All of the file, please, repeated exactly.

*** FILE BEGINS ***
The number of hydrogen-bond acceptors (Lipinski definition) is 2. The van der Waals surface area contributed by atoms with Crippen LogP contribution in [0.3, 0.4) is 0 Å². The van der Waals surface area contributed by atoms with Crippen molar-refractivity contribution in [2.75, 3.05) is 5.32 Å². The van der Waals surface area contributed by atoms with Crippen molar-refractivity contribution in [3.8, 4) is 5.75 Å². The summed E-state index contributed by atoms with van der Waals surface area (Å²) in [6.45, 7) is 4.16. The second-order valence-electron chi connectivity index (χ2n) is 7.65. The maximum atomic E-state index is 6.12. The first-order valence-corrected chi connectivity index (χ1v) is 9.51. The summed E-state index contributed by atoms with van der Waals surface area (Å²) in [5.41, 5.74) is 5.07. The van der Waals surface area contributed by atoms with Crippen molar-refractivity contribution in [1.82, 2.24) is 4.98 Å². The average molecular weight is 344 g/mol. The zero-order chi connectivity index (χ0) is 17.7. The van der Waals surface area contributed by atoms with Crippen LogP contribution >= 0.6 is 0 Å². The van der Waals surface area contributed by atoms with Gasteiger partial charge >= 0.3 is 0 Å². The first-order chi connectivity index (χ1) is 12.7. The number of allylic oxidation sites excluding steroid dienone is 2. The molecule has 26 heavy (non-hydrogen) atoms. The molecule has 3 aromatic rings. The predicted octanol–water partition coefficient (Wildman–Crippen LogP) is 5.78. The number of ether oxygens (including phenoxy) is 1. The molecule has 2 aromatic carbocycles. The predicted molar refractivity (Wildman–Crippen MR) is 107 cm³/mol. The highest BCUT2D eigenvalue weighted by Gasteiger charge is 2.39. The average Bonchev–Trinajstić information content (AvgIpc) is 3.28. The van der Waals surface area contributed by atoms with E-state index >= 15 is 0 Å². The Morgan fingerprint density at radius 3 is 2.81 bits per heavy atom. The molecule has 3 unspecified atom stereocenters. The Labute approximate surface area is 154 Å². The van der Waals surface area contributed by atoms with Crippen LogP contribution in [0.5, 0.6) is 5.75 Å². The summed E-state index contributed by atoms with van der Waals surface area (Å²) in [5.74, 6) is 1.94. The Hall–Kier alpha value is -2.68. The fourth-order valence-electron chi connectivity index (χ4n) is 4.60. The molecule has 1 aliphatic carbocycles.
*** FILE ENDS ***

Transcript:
The number of hydrogen-bond acceptors (Lipinski definition) is 2. The van der Waals surface area contributed by atoms with Crippen LogP contribution in [0.3, 0.4) is 0 Å². The van der Waals surface area contributed by atoms with Crippen molar-refractivity contribution in [2.75, 3.05) is 5.32 Å². The van der Waals surface area contributed by atoms with Crippen molar-refractivity contribution in [3.8, 4) is 5.75 Å². The summed E-state index contributed by atoms with van der Waals surface area (Å²) in [6.45, 7) is 4.16. The second-order valence-electron chi connectivity index (χ2n) is 7.65. The maximum atomic E-state index is 6.12. The first-order valence-corrected chi connectivity index (χ1v) is 9.51. The summed E-state index contributed by atoms with van der Waals surface area (Å²) in [5.41, 5.74) is 5.07. The van der Waals surface area contributed by atoms with Crippen molar-refractivity contribution in [1.82, 2.24) is 4.98 Å². The average molecular weight is 344 g/mol. The zero-order chi connectivity index (χ0) is 17.7. The van der Waals surface area contributed by atoms with Crippen LogP contribution >= 0.6 is 0 Å². The van der Waals surface area contributed by atoms with Gasteiger partial charge >= 0.3 is 0 Å². The first-order chi connectivity index (χ1) is 12.7. The number of allylic oxidation sites excluding steroid dienone is 2. The molecule has 26 heavy (non-hydrogen) atoms. The molecule has 3 aromatic rings. The predicted octanol–water partition coefficient (Wildman–Crippen LogP) is 5.78. The number of ether oxygens (including phenoxy) is 1. The molecule has 2 aromatic carbocycles. The predicted molar refractivity (Wildman–Crippen MR) is 107 cm³/mol. The highest BCUT2D eigenvalue weighted by Gasteiger charge is 2.39. The average Bonchev–Trinajstić information content (AvgIpc) is 3.28. The van der Waals surface area contributed by atoms with E-state index >= 15 is 0 Å². The Morgan fingerprint density at radius 3 is 2.81 bits per heavy atom. The molecule has 3 unspecified atom stereocenters. The Labute approximate surface area is 154 Å². The van der Waals surface area contributed by atoms with Crippen LogP contribution in [0.5, 0.6) is 5.75 Å². The summed E-state index contributed by atoms with van der Waals surface area (Å²) in [5.74, 6) is 1.94. The Hall–Kier alpha value is -2.68. The fourth-order valence-electron chi connectivity index (χ4n) is 4.60. The molecule has 1 aliphatic carbocycles.